It helps that we've been to London a half-dozen times. We've done the hustle-bustle thing, rushing to cram in all the sights. There's still a bit of hustling involved if you don't want to get knocked over, merely because people are in a hurry in London and you have to go with the flow. But, now we buy tickets for the theatre in advance and plan our days so that there's some built-in down time. There are lots of wonderful places to just take a nice, long walk and I think I love that more than anything.

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    2. I drooled, too!! I need to Google mozzarella lasagna and try the recipe (although, I did just recently make Trisha Yearwood's "Cowboy Lasagne" which was to die for!).

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    3. Don't forget it has eggplant in it! But, really, it was the mozzarella that was dominant. And, we decided the lasagna noodles must have been fresh because it was hard to tell where the mozzarella ended and the noodles began. It was the most melty, wondrous stuff.

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    4. Oh, my. I wouldn't care if it had cow's tongue. You had me at mozzarella and noodles. OK. Maybe not cow's tongue. ;)

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    5. Um, yeah, I think I'll skip the cow's tongue. But, seriously, if you find a good eggplant lasagna recipe, LET ME KNOW!!!!

      It's funny; I always come up dying to find recipes similar to the vegetarian dishes I eat in English pubs. LOL Last year's was a squash casserole. Wish I'd gotten a photo of the inside of that one. We've found some recipes and one was close but it was missing something. I wish I knew what.

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    6. Come BACK, not UP, dying to find recipes blah, blah. Not sure where that mistake came from.

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  5. Oooh, pretty birdie! If it makes you feel any better, I tripped on the cobblestones at the Tower of London and had a bruised knee for a month. I'm a very klutzy traveler.

    And why don't we say aubergine? It's a much better word.

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    1. Isn't he pretty?

      Ha! That's great! It doesn't bother me at all that I'm a klutz. I'm quite adept at laughing at myself and maybe just a bit too old to be embarrassed. Plus, let's face it, once you've given birth and flashed your nethers to at least half a dozen people at once, everything else pales, by comparison.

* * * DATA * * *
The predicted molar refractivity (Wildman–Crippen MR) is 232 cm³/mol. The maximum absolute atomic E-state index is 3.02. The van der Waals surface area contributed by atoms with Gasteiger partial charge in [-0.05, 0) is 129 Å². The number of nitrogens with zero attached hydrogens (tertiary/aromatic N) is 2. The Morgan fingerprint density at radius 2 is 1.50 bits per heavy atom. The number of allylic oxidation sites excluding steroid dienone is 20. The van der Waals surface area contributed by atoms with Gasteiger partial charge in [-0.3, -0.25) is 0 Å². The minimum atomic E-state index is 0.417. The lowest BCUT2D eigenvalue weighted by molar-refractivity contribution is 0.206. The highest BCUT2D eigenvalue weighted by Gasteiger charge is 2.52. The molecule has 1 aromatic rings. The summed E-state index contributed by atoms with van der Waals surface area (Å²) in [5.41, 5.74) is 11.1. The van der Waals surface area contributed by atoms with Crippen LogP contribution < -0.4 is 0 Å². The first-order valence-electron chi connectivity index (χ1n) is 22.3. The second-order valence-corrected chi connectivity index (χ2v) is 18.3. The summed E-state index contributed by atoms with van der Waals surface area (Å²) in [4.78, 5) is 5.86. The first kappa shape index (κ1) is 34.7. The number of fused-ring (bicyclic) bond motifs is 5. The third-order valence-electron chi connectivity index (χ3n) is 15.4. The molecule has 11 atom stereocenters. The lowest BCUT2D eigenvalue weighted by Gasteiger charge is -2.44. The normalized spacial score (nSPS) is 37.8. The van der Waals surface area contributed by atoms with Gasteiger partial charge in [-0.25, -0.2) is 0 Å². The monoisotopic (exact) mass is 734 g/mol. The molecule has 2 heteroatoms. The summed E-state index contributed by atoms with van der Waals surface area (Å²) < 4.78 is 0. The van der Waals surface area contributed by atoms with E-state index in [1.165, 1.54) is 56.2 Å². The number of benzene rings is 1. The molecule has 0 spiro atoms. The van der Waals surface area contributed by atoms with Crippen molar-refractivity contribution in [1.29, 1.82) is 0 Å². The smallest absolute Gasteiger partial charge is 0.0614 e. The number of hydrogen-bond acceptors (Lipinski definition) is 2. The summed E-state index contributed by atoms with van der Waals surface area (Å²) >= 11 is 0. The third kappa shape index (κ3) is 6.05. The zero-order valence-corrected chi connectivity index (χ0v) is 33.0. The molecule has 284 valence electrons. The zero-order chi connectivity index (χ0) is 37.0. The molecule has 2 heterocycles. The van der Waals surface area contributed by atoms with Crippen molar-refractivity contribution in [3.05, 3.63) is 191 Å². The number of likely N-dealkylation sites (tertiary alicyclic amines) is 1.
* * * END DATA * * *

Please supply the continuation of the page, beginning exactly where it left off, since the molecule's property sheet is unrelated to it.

We don't say aubergine because we're not close enough to France. Pity. Eggplant is just awkward. Aubergine sounds graceful and lovely.

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  6. These photos are awesome, particularly the photos of the bird and the daffodils. This is my dream destination, and one day I hope to visit and see all the sights. It seems like it would be a great place to wind yourself through slowly. Great post today!

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    1. Thanks, Zibilee! I hope you do get to go, someday. London is absolutely wonderful for long walks. There's so much to see. A Londoner once told me that you can live in London all your life and still manage to turn a corner and find something wonderful you've never seen, before.

      Naturally, that just makes me want to live in London, but I'm afraid that's not likely to ever happen!

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  7. This looks like such a wonderful day and such a great trip overall!!!!

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    1. Yeppers to both, Andiloo! We had a grand old time. :)

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  8. You take such wonderful photos, Nancy!

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  9. Really? A robin? I never would have guessed. He is quite beautiful and well-photographed.

    Sigh. I really need to return to London. A two week visit over 15 years ago is all but a distant memory. Time to refresh that, wouldn't you say?

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    1. Yep! I wouldn't have guessed, either, since our robins look so very different. His song was quite different, also (that's what caught my attention). Wish I'd thought to videotape him, too. Thanks!

      I definitely think you need to go back. Really, I need to go some new places but I am so crazy about England that I will always go when an opportunity arises -- and they just keep coming up. When D. said his buddy offered to loan us his flat, I'm sure my pulse quickened and my eyes popped out of my head. He'd already told the fellow how much the wife loves London. LOL

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    2. Found this on Wiki.

      We should go someday. With Bellezza. First London for a week, then Paris, then somewhere in Germany, then Venice or Florence. A month-long tour. Yes we can! ;)

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    3. Yep, I've already read up! Bob gave me the . . . is it taxonomic name?

      Ooooh, absolutely. I'm totally on board. I'd say, "Let's do it in 2013!" but Kiddo will be heading off to Ole Miss in the fall and I have a feeling the cost is going to put a kink in my delightful travel plans, for at least a couple years.

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  10. 2016? For my 55th? ;)

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    1. Sounds reasonable to me. And maybe Chicago, sometime sooner?

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    2. Definitely!

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  11. Awesome pics Nancy! So glad you didn't fall into the flowers.